Remember that time when Canada used to have Jets? What about having Nordiques (which is a nickname for Northerners)? Do you recall when the Whalers were camped in Hartford? I am talking about a time when the National Hockey League had more teams in Canada and one more in New England. What do most of these teams have in common? Besides the whole “we’re moving to another city” part, none of the listed teams have a Stanley Cup (only Minnesota has any Stanley Cup appearances). So here are the teams in the NHL that fans want back (most information was from this site, which is a great site for information.)
1. The Hartford Whalers were known originally as the New England Whalers for the first few seasons in the World Hockey Association. When the Whalers became members of the National Hockey League, they were stating how they were Connecticut’s only pro hockey team and identified themselves as Hartford in 1979. Rumors started to swirl around the mid-90’s about a franchise move unless the Whalers would get a new stadium to replace the Hartford Civic Center. Needless to say, the new stadium didn’t happen and the team moved to Carolina in 1997 as the Hurricanes.
2. The Winnipeg Jets moved to Phoenix in 1996. The Jets played a few seasons in the WHA before being absorbed along with other teams like Quebec, Edmonton, and New England. As a NHL franchise, the Jets began play on October 10, 1979. The 1980-81 season for Winnipeg was a tough one for fans, as the Jets only won nine out of eighty games. However, the Jets would get to the playoffs exactly eleven times before packing up for the desert.
3. The Quebec Nordiques last played in 1995 before moving to Colorado as the Avalanche. Like Winnipeg, the Nordiques first played in the NHL on October 10, 1979 after spending some time in the WHA. Like mentioned earlier, the name means “Northerners” as the franchise was the farthest to the North. If you look on YouTube, you will see some brutal hockey fights from Quebec. As a personal note, I always thought the Quebec logo was very similar to the PBS logo (maybe it’s just me.)
4. The Atlanta Flames are one story of a franchise originally in the South, but moved up to Canada. Only playing eight seasons in the state of Georgia, the Flames went to the playoffs six times. An interesting fact about the name of the team is the fact that it ties into the Civil War, when the Union set fire to Atlanta to wrap up the war. The logo was an “A” with a flame forming the bottom. Calgary was gifted with the franchise when Nelson Skalania purchased the team for $16 million in 1980. Atlanta wouldn’t get another NHL team until the Thrashers arrived in ’99.
5. While the Cleveland Barons lasted only a couple of seasons, they did have a part of history with the next franchise on this list (don’t skip down, read this first!) Named after the AHL franchise, the Barons played in the Richfield Coliseum and used the shape of the state of Ohio as a logo and for the side numbers on the side of the jerseys. What happened to the Barons? Well, they merged with the last team on this list but it would not be a permanent deal. Ohio wouldn’t get another NHL team for awhile until the Columbus Blue Jackets rolled into town in 2000.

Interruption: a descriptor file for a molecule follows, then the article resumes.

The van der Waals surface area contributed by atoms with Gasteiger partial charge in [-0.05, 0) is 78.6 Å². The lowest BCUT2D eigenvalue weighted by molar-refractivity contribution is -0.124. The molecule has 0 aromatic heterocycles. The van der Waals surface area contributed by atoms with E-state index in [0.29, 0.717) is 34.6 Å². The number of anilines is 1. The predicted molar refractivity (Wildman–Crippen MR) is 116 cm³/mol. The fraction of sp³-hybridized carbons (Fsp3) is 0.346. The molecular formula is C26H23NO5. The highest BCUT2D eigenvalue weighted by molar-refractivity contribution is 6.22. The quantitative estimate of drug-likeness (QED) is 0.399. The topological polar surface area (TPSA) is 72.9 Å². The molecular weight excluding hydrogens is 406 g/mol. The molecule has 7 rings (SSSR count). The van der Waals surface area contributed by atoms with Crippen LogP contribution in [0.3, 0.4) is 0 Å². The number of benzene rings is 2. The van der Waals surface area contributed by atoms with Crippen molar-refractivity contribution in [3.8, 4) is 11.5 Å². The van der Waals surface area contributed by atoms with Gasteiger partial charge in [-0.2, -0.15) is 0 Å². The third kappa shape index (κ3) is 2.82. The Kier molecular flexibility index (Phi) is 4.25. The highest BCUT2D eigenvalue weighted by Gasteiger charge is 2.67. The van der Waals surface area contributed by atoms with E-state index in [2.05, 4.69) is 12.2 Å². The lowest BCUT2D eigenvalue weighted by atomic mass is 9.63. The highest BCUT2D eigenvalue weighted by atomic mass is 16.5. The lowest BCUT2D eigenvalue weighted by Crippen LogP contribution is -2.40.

6. Lastly, the Minnesota North Stars played in the NHL from 1967 until 1993 before moving to Dallas as the Stars. The franchise was established in 1967 when the NHL opened up six new franchises. Throughout the lifetime of the first franchise in Minnesota, the North Stars played in the Met Center in Bloomington and would reach the Stanley Cup game twice. When Norm Green purchased half of the team away from Gund (who owned the Barons), he wanted to keep the North Stars right where they were, but couldn’t do it when a new stadium was out of the question.
While Minnesota and Atlanta do have NHL teams once again and New England has always had the Boston Bruins, I feel like Winnipeg and Quebec should get another look for a professional hockey team. Look at this YouTube video of a Jets home playoff game in 1992, those are some great hockey fans. Quebec shined in Game One against New York in the 1995 playoffs (ESPN covering NHL). To me, I would think that the nation that hockey was born in shouldn’t have franchises move to parts of the nation where cold weather isn’t common.
On the Atlanta Flames article from Sports E-Cyclopedia, it was mentioned that once Wayne Gretzky was traded to Los Angeles from Edmonton, hockey became popular in the USA. However, how on earth did it become popular in areas where winter-like weather isn’t common, such as Phoenix? Currently, there are six franchises in Canada and and twenty-four in the United States. I am in no way bashing the current franchises and fan-bases, but to the fans of the Jets and the Nordiques and the others, this one’s for you. Will the NHL return? Who knows.
I hope you enjoyed this post. There will be a Part Two to this post coming (but it will be about another sport in Canada), as well as a post about football in the state of Ohio this week.